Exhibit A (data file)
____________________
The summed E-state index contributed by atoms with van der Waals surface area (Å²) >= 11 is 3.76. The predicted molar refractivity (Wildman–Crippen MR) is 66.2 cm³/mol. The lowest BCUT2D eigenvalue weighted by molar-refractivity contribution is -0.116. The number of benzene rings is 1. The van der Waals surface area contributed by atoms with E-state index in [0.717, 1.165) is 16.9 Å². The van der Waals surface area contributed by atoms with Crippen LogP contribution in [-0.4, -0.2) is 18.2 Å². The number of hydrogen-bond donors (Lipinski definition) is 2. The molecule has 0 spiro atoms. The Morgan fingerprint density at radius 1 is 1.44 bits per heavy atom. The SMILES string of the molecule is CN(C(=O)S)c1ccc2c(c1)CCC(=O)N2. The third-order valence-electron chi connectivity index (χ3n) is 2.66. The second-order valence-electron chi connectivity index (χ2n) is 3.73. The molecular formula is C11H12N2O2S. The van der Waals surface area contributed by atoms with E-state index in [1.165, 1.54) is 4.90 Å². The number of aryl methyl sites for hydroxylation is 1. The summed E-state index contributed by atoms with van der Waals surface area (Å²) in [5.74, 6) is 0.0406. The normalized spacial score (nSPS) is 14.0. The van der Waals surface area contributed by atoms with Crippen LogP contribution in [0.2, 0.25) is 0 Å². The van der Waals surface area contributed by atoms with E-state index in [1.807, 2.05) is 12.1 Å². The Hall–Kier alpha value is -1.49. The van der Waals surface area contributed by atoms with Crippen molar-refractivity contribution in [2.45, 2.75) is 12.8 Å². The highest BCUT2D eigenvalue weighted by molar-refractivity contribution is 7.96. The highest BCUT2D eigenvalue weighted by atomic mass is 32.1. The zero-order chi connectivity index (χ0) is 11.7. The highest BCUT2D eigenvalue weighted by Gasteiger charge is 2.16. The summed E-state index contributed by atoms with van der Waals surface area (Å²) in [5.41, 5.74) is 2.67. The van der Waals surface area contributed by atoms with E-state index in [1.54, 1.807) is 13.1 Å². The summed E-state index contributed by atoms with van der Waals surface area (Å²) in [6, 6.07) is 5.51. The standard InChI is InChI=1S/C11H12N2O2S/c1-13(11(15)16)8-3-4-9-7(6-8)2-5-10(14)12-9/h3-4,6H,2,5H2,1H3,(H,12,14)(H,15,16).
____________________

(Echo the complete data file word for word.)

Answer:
The summed E-state index contributed by atoms with van der Waals surface area (Å²) >= 11 is 3.76. The predicted molar refractivity (Wildman–Crippen MR) is 66.2 cm³/mol. The lowest BCUT2D eigenvalue weighted by molar-refractivity contribution is -0.116. The number of benzene rings is 1. The van der Waals surface area contributed by atoms with E-state index in [0.717, 1.165) is 16.9 Å². The van der Waals surface area contributed by atoms with Crippen LogP contribution in [-0.4, -0.2) is 18.2 Å². The number of hydrogen-bond donors (Lipinski definition) is 2. The molecule has 0 spiro atoms. The Morgan fingerprint density at radius 1 is 1.44 bits per heavy atom. The SMILES string of the molecule is CN(C(=O)S)c1ccc2c(c1)CCC(=O)N2. The third-order valence-electron chi connectivity index (χ3n) is 2.66. The second-order valence-electron chi connectivity index (χ2n) is 3.73. The molecular formula is C11H12N2O2S. The van der Waals surface area contributed by atoms with E-state index in [1.165, 1.54) is 4.90 Å². The number of aryl methyl sites for hydroxylation is 1. The summed E-state index contributed by atoms with van der Waals surface area (Å²) in [5.74, 6) is 0.0406. The normalized spacial score (nSPS) is 14.0. The van der Waals surface area contributed by atoms with Crippen LogP contribution in [0.2, 0.25) is 0 Å². The van der Waals surface area contributed by atoms with E-state index in [1.807, 2.05) is 12.1 Å². The Hall–Kier alpha value is -1.49. The van der Waals surface area contributed by atoms with Crippen molar-refractivity contribution in [2.45, 2.75) is 12.8 Å². The highest BCUT2D eigenvalue weighted by molar-refractivity contribution is 7.96. The highest BCUT2D eigenvalue weighted by atomic mass is 32.1. The zero-order chi connectivity index (χ0) is 11.7. The highest BCUT2D eigenvalue weighted by Gasteiger charge is 2.16. The summed E-state index contributed by atoms with van der Waals surface area (Å²) in [5.41, 5.74) is 2.67. The van der Waals surface area contributed by atoms with E-state index in [1.54, 1.807) is 13.1 Å². The summed E-state index contributed by atoms with van der Waals surface area (Å²) in [6, 6.07) is 5.51. The standard InChI is InChI=1S/C11H12N2O2S/c1-13(11(15)16)8-3-4-9-7(6-8)2-5-10(14)12-9/h3-4,6H,2,5H2,1H3,(H,12,14)(H,15,16).